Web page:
American Heritage® Dictionary of the English Language, Fourth Edition
- Planck, Max Karl Ernst Ludwig 1858-1947. German physicist. He won a 1918 Nobel Prize for discoveries in connection with quantum theory.
- n. German physicist whose explanation of blackbody radiation in the context of quantized energy emissions initiated quantum theory (1858-1947)
“If space-time is a grainy hologram, then you can think of the universe as a sphere whose outer surface is papered in Planck length-sized squares, each containing one bit of information.”
“He said that a given photon's energy is equal to its frequency times a constant named after him, that we call Planck's Constant.”
“Not one of the theories devised by Newton, Darwin, Einstin or Planck is certain and perfect.”
“Planck used the device of dividing up the energy states into multiples of the unit or ˜quantum™ hÎ" (where Î" is the frequency of radiation and h is what subsequently became known as Planck's constant).”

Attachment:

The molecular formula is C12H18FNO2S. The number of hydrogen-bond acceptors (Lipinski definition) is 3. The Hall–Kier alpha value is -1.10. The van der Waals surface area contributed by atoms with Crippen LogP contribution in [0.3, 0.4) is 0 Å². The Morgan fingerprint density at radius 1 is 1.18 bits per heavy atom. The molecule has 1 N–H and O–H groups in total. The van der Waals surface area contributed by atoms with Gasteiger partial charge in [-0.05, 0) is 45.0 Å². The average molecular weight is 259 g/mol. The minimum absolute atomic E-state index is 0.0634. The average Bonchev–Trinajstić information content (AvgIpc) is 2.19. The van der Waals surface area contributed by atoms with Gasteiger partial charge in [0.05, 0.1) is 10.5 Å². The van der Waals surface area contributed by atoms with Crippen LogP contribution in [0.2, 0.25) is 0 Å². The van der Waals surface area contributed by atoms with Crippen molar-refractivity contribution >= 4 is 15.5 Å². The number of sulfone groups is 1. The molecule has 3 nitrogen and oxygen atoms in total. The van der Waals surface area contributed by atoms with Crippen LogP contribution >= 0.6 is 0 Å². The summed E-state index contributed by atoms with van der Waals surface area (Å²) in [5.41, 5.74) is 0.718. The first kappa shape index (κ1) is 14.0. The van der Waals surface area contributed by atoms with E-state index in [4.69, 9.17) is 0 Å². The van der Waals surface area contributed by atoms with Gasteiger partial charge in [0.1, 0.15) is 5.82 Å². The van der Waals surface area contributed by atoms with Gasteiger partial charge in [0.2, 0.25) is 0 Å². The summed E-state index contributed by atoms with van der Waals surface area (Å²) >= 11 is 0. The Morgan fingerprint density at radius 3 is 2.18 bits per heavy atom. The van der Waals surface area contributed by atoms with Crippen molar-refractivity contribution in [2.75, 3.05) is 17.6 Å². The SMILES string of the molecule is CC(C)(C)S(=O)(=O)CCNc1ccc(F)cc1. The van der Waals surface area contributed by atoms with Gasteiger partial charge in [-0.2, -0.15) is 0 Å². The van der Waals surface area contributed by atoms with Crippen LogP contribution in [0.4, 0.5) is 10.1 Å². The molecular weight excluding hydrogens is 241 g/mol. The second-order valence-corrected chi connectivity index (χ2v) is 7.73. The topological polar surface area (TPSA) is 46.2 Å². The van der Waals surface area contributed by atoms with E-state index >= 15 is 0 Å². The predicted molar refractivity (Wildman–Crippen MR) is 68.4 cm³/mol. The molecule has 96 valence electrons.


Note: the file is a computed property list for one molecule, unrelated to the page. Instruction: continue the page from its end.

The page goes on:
“And two particles can make a miniscule black hole in just this way if they collide with an energy above a fundamental limit called the Planck energy.”
“ScienceNow reports that black holes can only form when particles collide at one-third of the fundamental limit known as the Planck energy.”
“Note: The statement of Planck is more consistent with history:”
“This is called Planck Time after the German theoretical physicist Max Karl Ernst Ludwig Planck.”
“Today, h is known as Planck’s constant in his honor, and has the value 6.626 × 10-34 kg m2/s that’s 0.000000000000000 0000000000000000006626 kg m2/s.”
“Another idea was to base it on a relationship with an esoteric concept in physics called the Planck Constant, something even Stock had trouble expressing in layman's terms.”
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